The Corner

Economy & Business

Labor Unions: Workers’ Unelected Representatives

Yesterday’s Labor Day holiday is normally the one day of the year the media focuses on unions. Most commentary claims unions represent workers and discuss (either in sorrow or matter-of-factly) how much union membership has declined. Few analysts will explain an incredible fact: Hardly any unionized workers voted for union representation.

Analysis of NLRB election record shows 94 percent of unionized (private sector) workers did not vote for their union. 94 percent! Just 6 percent of unionized workers voted for it. Overwhelmingly union members have representatives they never asked for.

This happens for a few reasons. First, unions do not have to regularly stand for re-election. They remain in office indefinitely unless workers petition for a decertification vote. Consequently most unionized workers inherit a representative that other workers choose decades ago. For example, the UAW organized General Motors in 1937. That decision still binds current employees.

Second, requesting a decertification vote is very hard. Complicated legal requirements (and union harassment) stymie most attempts before they get off the ground. That is why less than 1 in 1,000 union members voted in a decertification election last year.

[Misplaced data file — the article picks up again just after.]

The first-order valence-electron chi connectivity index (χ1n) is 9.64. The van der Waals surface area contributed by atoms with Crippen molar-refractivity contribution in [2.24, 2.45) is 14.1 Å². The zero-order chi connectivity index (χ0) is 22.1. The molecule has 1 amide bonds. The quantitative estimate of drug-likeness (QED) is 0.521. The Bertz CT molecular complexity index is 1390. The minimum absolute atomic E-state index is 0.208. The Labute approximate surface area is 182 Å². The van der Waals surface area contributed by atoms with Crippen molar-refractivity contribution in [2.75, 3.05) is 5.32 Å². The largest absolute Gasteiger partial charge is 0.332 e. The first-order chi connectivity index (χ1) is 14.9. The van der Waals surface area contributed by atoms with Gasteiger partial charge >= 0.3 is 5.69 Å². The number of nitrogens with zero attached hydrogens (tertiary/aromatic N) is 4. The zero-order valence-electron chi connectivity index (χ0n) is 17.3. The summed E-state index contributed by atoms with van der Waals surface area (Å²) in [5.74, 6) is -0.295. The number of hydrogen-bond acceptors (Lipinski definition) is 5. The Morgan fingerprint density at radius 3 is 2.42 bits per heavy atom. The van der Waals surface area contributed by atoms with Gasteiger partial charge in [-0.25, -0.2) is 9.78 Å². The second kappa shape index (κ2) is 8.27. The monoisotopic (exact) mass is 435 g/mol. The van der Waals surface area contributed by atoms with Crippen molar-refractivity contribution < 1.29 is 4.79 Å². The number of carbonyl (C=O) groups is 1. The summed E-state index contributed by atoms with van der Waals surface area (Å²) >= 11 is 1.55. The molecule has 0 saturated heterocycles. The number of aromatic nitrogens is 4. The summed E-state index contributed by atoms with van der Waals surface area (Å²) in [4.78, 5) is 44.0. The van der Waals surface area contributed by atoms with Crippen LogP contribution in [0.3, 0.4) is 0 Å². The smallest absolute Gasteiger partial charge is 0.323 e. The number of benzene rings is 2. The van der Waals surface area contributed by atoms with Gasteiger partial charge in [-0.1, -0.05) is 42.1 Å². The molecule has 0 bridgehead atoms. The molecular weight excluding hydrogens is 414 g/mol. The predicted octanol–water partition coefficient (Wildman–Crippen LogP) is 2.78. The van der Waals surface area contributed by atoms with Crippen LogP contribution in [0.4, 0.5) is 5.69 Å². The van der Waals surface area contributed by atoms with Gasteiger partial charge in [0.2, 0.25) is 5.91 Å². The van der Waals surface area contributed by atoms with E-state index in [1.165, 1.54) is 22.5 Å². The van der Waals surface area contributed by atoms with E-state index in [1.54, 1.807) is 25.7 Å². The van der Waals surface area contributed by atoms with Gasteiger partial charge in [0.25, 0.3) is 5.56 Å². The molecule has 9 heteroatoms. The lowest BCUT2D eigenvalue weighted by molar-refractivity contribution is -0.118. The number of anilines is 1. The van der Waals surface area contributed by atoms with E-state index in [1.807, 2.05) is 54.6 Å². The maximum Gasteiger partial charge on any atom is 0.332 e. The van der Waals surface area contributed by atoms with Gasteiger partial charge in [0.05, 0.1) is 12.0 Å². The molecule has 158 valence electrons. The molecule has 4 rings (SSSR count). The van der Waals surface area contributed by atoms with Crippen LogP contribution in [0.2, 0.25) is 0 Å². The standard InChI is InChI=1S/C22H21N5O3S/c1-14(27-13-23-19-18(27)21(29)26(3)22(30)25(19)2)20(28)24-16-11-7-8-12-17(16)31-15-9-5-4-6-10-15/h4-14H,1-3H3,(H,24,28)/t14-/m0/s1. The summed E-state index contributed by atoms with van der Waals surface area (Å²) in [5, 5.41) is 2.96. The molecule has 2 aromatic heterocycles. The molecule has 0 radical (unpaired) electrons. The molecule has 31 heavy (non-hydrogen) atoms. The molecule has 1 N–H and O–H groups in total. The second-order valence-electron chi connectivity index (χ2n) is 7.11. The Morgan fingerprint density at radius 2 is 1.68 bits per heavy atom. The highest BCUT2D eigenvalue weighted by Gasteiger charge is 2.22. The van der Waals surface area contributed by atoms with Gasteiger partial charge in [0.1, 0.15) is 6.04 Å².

Third, unions are increasingly bypassing secret-ballot elections altogether. They frequently wage negative PR campaigns designed to hurt non-union businesses. They only agree to stop if the firm waives their employees’ right to a secret ballot. When firms succumb unions can organize a plant on the basis of publicly signed cards — cards that often do not reflect employees’ true preferences.

The upshot of these policies it that most unionized workers have representatives someone else choose. So when media personalities claim unions represent millions of workers, remember that’s not quite true. Only six percent of those workers asked for union representation.

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